You have taken the right course of action, dear Secundus, in investigating the charges against those who have been brought before you as Christians. It is not possible to lay down any general rule in these circumstances. These people should not be subjected to a witch-hunt; if they are brought before you and the case is proved, they must be punished, with the proviso that if a guilty party denies he is Christian and gives evidence of this by worshipping our gods, however suspiciously he may have acted hitherto, he shall be pardoned because of his repentance. Anonymous information should have no place in our criminal system. It is a dangerous precedent which does not belong to this age of ours” Correspondence of Pliny X. 97
“Luckier than Augustus…”
Later generations were so impressed by Trajan’s achievements that in the late fourth century, when the empire had changed out of all recognition, each new emperor was installed with the invocation, “May he be luckier than Augustus and better than Trajan.”
When young, Hadrian “became so immoderately obsessed with Greek studies, for which he had a natural inclination, that some people called him the ‘little Greek’ Scriptores Historiae Augustae, Hadrian 1. 5
If Antinous committed suicide, a probable cause lies in the fact that he would have been losing his attractiveness at an age at which it was no longer regarded as acceptable to have a relationship with an older man. Whatever the reason, Hadrian was inconsolable. Within a few days, he had founded a city near the spot in honour of the object of his love, called Antinoopolis, served by a new road (called the Via Hadriana) linking it to the Red Sea port of Myos Hormos and supplied with many superior motorway services. Antinous was deified, and a Greco-Egyptian cult, devised and promulgated by Hadrian, proliferated throughout the east.Marcus Aurelius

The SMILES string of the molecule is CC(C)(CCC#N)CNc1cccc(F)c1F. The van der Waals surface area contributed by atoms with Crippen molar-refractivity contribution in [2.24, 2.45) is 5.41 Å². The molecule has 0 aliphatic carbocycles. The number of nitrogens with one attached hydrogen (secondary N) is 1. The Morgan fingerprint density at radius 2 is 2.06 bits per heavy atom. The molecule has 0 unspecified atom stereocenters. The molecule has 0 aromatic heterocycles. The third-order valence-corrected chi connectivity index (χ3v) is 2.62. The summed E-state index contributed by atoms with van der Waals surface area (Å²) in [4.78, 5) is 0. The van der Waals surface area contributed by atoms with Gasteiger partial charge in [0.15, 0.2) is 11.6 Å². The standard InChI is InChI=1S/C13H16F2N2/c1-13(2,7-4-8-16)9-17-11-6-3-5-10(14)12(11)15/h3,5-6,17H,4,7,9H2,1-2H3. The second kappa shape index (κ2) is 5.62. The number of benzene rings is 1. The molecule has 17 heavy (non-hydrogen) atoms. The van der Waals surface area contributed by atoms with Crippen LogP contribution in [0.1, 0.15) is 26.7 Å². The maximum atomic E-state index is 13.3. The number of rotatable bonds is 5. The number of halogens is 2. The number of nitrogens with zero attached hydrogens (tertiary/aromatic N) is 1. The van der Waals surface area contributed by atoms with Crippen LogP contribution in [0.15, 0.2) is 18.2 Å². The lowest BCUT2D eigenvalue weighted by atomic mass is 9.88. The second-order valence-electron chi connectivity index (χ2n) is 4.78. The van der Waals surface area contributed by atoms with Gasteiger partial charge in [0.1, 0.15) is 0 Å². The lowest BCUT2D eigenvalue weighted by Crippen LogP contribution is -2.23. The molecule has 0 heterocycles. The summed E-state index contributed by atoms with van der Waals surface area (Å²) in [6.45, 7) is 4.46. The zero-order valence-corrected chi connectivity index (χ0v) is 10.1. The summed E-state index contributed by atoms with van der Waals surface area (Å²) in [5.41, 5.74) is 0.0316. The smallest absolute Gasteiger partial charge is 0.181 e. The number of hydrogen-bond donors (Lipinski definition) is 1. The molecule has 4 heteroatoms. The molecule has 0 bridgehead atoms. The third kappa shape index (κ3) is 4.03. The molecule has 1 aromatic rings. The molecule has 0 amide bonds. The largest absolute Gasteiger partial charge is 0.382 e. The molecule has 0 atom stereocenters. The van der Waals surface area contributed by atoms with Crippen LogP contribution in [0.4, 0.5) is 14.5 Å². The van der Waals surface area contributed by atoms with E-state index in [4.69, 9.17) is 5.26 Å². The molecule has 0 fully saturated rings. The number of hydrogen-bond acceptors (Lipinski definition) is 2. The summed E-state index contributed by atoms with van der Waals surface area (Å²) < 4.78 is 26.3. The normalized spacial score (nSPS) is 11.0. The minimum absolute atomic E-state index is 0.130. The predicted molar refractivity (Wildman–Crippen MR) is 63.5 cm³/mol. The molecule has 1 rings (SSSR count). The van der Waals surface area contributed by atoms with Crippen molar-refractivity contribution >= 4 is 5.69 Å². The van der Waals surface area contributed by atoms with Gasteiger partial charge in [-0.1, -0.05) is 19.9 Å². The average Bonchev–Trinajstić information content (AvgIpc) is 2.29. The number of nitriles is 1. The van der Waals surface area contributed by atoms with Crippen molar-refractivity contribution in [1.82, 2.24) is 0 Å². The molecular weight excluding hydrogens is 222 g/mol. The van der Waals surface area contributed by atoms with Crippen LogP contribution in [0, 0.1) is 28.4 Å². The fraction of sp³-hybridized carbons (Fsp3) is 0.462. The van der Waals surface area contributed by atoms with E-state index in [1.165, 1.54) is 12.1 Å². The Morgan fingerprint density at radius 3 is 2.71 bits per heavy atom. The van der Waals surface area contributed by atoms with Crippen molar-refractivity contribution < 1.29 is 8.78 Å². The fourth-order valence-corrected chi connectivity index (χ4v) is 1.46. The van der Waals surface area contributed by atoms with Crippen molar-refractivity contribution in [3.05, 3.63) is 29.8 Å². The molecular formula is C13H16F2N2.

Marcus Aurelius (Digital reconstruction by Richard Sebring).
Believe it or not:
Trajan attracted a lot of favourable publicity through a system of alimenta, whereby local landowners pledged property to the value of about 12½ times a lump sum loaned by the emperor, on which they paid five per cent interest into a fund for the purpose of feeding children. In Veleia in northern Italy, 263 boys, 35 girls, and two illegitimate children received from the fund benefits in cash.
Trajan’s real father was deified in AD 113. As his adoptive father, Nerva, received a similar honour after his death, Trajan had the unique distinction of having two fathers who were worshipped as gods.
Hadrian married Trajan’s great-niece Vibia Sabina in AD 100. They had no children, but she is said to have procured a miscarriage rather than give birth to a monster such as Hadrian.
Hadrian was always regarded by the senate with suspicion. At his accession, and in his absence, its members had been browbeaten into ordering the execution of four prominent politicians, each of whom might, under different circumstances, have been regarded as a potential successor to Trajan. Hadrian always protested that he was not involved, but on his death, the senate, having nurtured its collective resentment for almost 21 years, proposed a motion that all his acts should be cancelled, and that he should be denied the title of god. Antoninus objected, and had the deification of his adoptive father reinstated. It is said that for this Antoninus received the title of Pius.
Marcus Aurelius is remembered by the triumphal column in Rome which bears his name and records his victories over the Marcomanni, but is an inferior version to that of Trajan. More unusually, he also bequeathed to posterity a book of personal meditations, written in Greek, much of which was composed in the field while campaigning against the Germanic tribes. His reflections particularly of his Stoic philosophy have influenced many writers and men of action, including Sir Thomas Browne, Matthew Arnold, and Cecil Rhodes.